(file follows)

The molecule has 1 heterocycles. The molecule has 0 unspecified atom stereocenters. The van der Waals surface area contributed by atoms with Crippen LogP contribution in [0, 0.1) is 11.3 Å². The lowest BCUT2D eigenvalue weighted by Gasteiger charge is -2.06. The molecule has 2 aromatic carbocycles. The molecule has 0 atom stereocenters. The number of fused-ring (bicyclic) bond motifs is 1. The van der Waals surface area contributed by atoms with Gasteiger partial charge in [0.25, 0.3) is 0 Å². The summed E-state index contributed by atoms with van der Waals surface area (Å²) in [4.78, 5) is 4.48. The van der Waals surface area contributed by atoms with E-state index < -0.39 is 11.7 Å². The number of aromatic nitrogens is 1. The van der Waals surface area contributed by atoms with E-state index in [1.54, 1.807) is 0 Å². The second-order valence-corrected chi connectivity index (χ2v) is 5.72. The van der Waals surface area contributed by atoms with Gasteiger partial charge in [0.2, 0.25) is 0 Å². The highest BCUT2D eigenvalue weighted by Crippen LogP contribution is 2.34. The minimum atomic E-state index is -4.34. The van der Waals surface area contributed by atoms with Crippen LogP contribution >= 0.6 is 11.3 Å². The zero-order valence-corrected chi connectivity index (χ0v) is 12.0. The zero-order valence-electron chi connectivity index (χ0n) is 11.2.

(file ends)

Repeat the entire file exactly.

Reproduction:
The molecule has 1 heterocycles. The molecule has 0 unspecified atom stereocenters. The van der Waals surface area contributed by atoms with Crippen LogP contribution in [0, 0.1) is 11.3 Å². The lowest BCUT2D eigenvalue weighted by Gasteiger charge is -2.06. The molecule has 2 aromatic carbocycles. The molecule has 0 atom stereocenters. The number of fused-ring (bicyclic) bond motifs is 1. The van der Waals surface area contributed by atoms with Gasteiger partial charge in [0.25, 0.3) is 0 Å². The summed E-state index contributed by atoms with van der Waals surface area (Å²) in [4.78, 5) is 4.48. The van der Waals surface area contributed by atoms with E-state index < -0.39 is 11.7 Å². The number of aromatic nitrogens is 1. The van der Waals surface area contributed by atoms with E-state index in [1.54, 1.807) is 0 Å². The second-order valence-corrected chi connectivity index (χ2v) is 5.72. The van der Waals surface area contributed by atoms with Gasteiger partial charge in [0.2, 0.25) is 0 Å². The highest BCUT2D eigenvalue weighted by Crippen LogP contribution is 2.34. The minimum atomic E-state index is -4.34. The van der Waals surface area contributed by atoms with Crippen LogP contribution >= 0.6 is 11.3 Å². The zero-order valence-corrected chi connectivity index (χ0v) is 12.0. The zero-order valence-electron chi connectivity index (χ0n) is 11.2.